Work begins on Get Carter car park
Work has begun on the demolition of the car park made famous by Michael Caine classic Get Carter.
Like many of Britain's handful of Brutalist buildings, designed mostly in the 1960s in an era of utopian idealism, it has been widely seen by the public as an eyesore, not an icon.
Today it stands in the way of Gateshead's 2010 take on town centre utopia - a retail and student village scheme delivered by Spenhill, Tesco's regeneration subsidiary.
Now, in the presence of Owen Luder, the car park's architect and one of the British Brutalist movement's leading exponents, work began to demolish the car park. Mr Luder was making a final visit to the structure's extraordinary rooftop box, built 124ft up as a nightclub with stunning views across Tyneside, but never used.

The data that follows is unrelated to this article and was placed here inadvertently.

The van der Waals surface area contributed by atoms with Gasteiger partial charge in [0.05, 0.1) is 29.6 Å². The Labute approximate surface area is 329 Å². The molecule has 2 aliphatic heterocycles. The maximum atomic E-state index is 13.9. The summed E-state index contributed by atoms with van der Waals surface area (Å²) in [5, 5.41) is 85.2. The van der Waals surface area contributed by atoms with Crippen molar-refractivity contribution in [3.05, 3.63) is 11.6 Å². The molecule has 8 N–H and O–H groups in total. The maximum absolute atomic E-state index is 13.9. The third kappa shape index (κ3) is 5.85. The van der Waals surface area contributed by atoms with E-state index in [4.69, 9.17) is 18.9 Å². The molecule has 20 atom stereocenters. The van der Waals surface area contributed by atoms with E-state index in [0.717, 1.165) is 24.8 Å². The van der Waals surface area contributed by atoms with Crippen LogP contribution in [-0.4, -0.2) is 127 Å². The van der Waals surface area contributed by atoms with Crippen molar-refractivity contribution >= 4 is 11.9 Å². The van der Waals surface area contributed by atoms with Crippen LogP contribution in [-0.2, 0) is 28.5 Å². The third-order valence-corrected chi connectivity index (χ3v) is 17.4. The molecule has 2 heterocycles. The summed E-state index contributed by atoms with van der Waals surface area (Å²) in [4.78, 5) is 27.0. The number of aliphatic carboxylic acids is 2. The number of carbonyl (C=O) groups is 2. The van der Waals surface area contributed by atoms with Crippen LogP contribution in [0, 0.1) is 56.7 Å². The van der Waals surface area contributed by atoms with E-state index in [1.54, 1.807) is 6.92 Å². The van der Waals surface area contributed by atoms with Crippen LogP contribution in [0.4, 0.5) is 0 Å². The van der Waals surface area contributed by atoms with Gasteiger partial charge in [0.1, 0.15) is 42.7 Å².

He said it was a sad day and that Gateshead was losing its "front teeth".
Mr Luder added he thought the car park should be kept and the shops below it revamped.
"It was allowed to deteriorate, it obviously looks an eyesore. In fact it could be renovated," he said. "The sad thing is of course that in 20 or 30 years time when they in fact are going to demolish what is going to be built now, there won't be interviews on that."
The multi-storey car park achieved notoriety by featuring in the 1970s film, in which Caine played gangster Jack Carter. It opened in August 1969 and closed in January 2008.
It the movie, the underworld figure returned to Newcastle to try to find out the truth about his brother's death.
In one scene Carter threw local businessman Cliff Brumby, played by the late Bryan Mosley, to his death from the car park.